To install the CRD, log in as an OpenShift user that has cluster-admin privileges (in this case system:admin) and run the following commands:

      oc login -u system:admin
      oc create -f crd.yaml
      You only need to install the CRD once. After that, you can create the Operator in any OpenShift project.

      Create an imagePullSecret

      Red Hat recommends that all containers that run in OpenShift be built with Red Hat Enterprise Linux. Couchbase provides these images to users through the Red Hat Container Catalog. Using this catalog requires creating an imagePullSecret so that Docker knows where to look for images. To create an imagePullSecret for the Red Hat Container Catalog, run the following command:

      oc create secret docker-registry rh-catalog --docker-server=registry.connect.redhat.com \
        --docker-username=<rhel-username> --docker-password=<rhel-password> --docker-email=<docker-email>

      Create a Role and Service Account for the Operator

      You need to create a role in OpenShift that allows the Operator to access the resources that it needs to run.

      If you plan to run the Operator in more than one project, it may be preferable to create a cluster role because you can assign that role to a service account in any OpenShift project. Note that if you chose to to use a cluster role, making modifications to it will affect all instances of the Operator that use it. This has the potential to cause adverse affects in production environments, such as removing required premissions used by older instances of the Operator.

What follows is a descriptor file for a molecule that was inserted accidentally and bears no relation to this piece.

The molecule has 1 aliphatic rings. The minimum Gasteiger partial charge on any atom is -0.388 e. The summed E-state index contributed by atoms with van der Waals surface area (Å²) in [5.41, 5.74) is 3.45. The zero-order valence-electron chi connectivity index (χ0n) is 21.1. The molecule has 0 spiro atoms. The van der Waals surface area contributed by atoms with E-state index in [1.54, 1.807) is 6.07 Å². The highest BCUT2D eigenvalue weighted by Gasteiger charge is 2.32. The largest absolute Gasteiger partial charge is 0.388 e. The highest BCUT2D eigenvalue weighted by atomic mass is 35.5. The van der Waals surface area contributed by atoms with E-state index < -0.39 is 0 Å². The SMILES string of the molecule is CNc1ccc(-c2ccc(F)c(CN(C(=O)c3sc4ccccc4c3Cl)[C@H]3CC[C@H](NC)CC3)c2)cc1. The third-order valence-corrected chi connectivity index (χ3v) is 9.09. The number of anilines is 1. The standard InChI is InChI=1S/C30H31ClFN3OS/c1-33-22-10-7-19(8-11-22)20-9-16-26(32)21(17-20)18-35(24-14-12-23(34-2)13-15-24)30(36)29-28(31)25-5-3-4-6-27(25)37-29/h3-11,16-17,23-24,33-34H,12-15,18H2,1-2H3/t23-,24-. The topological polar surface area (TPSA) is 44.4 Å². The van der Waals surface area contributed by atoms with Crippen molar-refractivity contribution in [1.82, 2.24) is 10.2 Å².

To create the role for the Operator, run the following command:

      oc create -f operator-role.yaml --namespace operator-example-namespace

      After the role is created, you need to create a service account in the project where you are installing the Operator, and then assign the role to that service account using a role binding:

      To create the service account:

      oc create serviceaccount couchbase-operator --namespace operator-example-namespace

      Next we need to register our imagePullSecret with the service account that runs the Operator so that it can pull images from the Red Hat Container Catalog.

      oc secrets add serviceaccount/couchbase-operator secrets/rh-catalog --for=pull
      oc secrets add serviceaccount/default secrets/rh-catalog --for=pull

      To assign the role to the service account:

      oc create rolebinding couchbase-operator-rolebinding --role couchbase-operator --serviceaccount operator-example-namespace:couchbase-operator --namespace operator-example-namespace